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Conserv Physiol. 2014 Aug 12;2(1):cou030. doi: 10.1093/conphys/cou030. eCollection 2014.

Baleen hormones: a novel tool for retrospective assessment of stress and reproduction in bowhead whales (Balaena mysticetus).

Author information

1
John H. Prescott Marine Laboratory, Research Department, New England Aquarium, Boston, MA 02110, USA.
2
Department of Wildlife Management, North Slope Borough, PO Box 69, Barrow, AK 99723, USA; Institute of Arctic Biology, University of Alaska Fairbanks, 902 N. Koyukuk Drive, PO Box 757000, Fairbanks, AK 99775-7000, USA.
3
Department of Wildlife Management, North Slope Borough, PO Box 69, Barrow, AK 99723, USA.

Abstract

Arctic marine mammals are facing increasing levels of many anthropogenic stressors. Novel tools are needed for assessment of stress physiology and potential impacts of these stressors on health, reproduction and survival. We have investigated baleen as a possible novel tissue type for retrospective assessment of stress and reproductive hormones. We found that pulverized baleen powder from bowhead whales (Balaena mysticetus) contained immunoreactive cortisol and progesterone that were detectable with commercially available enzyme immunoassay kits. Both assays passed parallelism and accuracy validations using baleen extracts. We analysed cortisol and progesterone at the base of the baleen plate (most recently grown baleen) from 16 bowhead whales of both sexes. For a subset of 11 whales, we also analysed older baleen from 10, 20 and 30 cm distal to the base of the baleen plate. Immunoreactive cortisol and progesterone were detectable in all baleen samples tested. In base samples, females had significantly higher concentrations of cortisol and progesterone compared with males. Cortisol concentrations in older baleen (10, 20 and 30 cm locations) were significantly lower than at the base and did not exhibit correlations with age-class or sex. Progesterone concentrations were significantly higher in females than in males at all baleen locations tested and were significantly higher in pregnant females than in non-pregnant females. Four of five mature females showed dramatic variation in progesterone concentrations at different locations along the baleen plate that may be indicative of previous pregnancies or luteal phases. In contrast, all males and all immature females had uniformly low progesterone. Baleen hormone analysis is a novel approach that, with further methodological development, may be useful for determining individual longitudinal profiles of reproductive cycles and stress responses.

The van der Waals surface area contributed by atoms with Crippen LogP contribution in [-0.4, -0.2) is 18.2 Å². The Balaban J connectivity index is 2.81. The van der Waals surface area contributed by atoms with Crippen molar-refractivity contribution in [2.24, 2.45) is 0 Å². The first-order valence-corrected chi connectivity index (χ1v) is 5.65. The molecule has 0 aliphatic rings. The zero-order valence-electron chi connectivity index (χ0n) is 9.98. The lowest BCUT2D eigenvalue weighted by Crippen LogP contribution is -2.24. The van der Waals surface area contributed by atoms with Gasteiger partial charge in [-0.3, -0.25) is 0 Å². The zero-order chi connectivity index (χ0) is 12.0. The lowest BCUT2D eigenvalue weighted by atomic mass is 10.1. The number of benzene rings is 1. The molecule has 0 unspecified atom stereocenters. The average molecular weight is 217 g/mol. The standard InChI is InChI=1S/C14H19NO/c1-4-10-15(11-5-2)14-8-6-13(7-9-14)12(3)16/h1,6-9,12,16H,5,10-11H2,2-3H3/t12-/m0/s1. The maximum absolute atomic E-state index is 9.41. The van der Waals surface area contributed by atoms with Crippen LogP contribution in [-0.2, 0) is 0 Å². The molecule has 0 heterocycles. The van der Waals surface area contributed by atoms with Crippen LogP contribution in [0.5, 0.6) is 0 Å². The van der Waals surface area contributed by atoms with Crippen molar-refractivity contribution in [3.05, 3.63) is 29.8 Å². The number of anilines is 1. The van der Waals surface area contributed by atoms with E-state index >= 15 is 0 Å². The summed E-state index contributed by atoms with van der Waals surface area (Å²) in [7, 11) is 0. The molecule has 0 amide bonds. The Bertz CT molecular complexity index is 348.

KEYWORDS:

Baleen; cortisol; progesterone; reproduction; stress; whales

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